The works of Ibn Arabi (1165–1240) are a gift of immense value to the creative artist, for this prolific Sufi thinker tells of God the All-Imaginer, Poet of the Pluriverse. The inmost Being of the Real, the Infinite, not knowable by mortal minds, is symbolically shown in the worlds and creatures God imagines, which are metaphors. God is a poet, and only a poet can “taste” the Real via sensory emblems. The Real must be imagined.
Is Ibn Arabi, then, the prose counterpart to Rumi (1207–1273), the world’s greatest mystic poet? This might be true, except that Ibn Arabi’s prose is so ingenious and heart-expanding in resourceful metaphor that even in a prose medium he, too, is a Great Imaginer.
For Ibn Arabi, God is a longing Lover, whose breath of yearning was the origin of our world. Responding to His love, we increase His fullness of Being! God’s activity is one of partial, unrepeatable, extremely rapid poetic self-disclosures. He is vividly present in His Names, not Platonic “Forms” but rather Forces that call on us to embody them and so to actualize changingly the potentials in God’s Mind.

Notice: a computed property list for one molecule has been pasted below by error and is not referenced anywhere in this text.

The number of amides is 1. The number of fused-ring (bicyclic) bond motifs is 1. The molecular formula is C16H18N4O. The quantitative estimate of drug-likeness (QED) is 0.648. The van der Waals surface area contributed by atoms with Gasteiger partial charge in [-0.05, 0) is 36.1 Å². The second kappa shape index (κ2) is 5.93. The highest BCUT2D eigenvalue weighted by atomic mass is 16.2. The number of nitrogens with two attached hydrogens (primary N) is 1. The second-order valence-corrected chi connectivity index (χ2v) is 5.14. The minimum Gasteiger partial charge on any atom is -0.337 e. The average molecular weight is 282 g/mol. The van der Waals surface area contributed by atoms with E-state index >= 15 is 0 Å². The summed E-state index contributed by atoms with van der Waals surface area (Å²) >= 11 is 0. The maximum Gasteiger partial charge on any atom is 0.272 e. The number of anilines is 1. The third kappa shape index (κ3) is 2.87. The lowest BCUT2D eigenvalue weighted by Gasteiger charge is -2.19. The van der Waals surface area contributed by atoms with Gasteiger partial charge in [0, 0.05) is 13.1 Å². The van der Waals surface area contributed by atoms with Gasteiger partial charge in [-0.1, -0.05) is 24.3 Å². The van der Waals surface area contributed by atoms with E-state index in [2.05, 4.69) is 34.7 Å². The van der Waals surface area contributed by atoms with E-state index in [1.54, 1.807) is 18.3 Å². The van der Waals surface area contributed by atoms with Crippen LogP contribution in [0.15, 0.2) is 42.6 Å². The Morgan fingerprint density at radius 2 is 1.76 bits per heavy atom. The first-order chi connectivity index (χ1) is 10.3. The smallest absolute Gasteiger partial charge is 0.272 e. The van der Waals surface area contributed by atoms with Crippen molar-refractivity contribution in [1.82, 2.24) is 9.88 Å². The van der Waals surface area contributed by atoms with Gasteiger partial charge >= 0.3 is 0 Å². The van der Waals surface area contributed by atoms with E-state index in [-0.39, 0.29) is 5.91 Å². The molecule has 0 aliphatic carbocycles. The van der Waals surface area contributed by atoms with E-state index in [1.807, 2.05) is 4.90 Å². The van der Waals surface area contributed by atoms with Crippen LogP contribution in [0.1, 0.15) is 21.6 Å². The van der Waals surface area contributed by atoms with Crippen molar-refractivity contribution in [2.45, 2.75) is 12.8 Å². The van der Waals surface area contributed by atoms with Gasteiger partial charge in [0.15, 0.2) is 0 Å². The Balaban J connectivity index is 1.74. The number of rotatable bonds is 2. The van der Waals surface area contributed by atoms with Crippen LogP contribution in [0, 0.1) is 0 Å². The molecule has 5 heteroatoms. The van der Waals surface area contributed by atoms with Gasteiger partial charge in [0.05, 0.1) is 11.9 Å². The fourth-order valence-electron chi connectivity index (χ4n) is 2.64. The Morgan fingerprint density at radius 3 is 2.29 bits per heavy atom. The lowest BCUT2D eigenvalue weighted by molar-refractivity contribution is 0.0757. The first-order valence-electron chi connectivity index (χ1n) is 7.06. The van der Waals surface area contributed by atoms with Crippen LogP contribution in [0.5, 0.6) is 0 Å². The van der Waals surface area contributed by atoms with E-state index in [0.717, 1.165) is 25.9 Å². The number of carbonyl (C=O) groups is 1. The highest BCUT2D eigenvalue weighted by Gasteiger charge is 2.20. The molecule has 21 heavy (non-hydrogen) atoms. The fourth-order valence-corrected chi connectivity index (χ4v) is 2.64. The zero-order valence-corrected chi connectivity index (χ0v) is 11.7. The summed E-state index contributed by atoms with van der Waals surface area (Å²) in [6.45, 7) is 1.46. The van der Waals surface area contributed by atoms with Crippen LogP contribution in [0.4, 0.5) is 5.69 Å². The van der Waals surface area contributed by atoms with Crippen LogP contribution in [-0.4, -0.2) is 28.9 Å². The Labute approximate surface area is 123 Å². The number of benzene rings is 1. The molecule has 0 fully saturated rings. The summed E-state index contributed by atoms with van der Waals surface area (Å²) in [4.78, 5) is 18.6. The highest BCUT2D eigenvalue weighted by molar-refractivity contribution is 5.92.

Three sources helped me with the dramatic monologue sonnets I wrote for Ibn Arabi to speak. In The Meccan Revelations we learn that beliefs are knots: they tie things together but can also tie you up. Religions are only cups giving color and shape to the water of spirit. Potential beings in God’s Mind cry out to be created, and when given birth they are wedded to Him forever, so deep is their love of embodied Being.
In The Bezels of Wisdom Moses tells of Pharaoh’s compassionate wife who influenced her husband to turn to God before he died. Jesus thinks delay in answering a prayer may mean the Lord wants to hear again the voice of His beloved. In The Seven Days of the Heart we transcend the thinghood of things to feel the breath they bear of the Lover that had made them.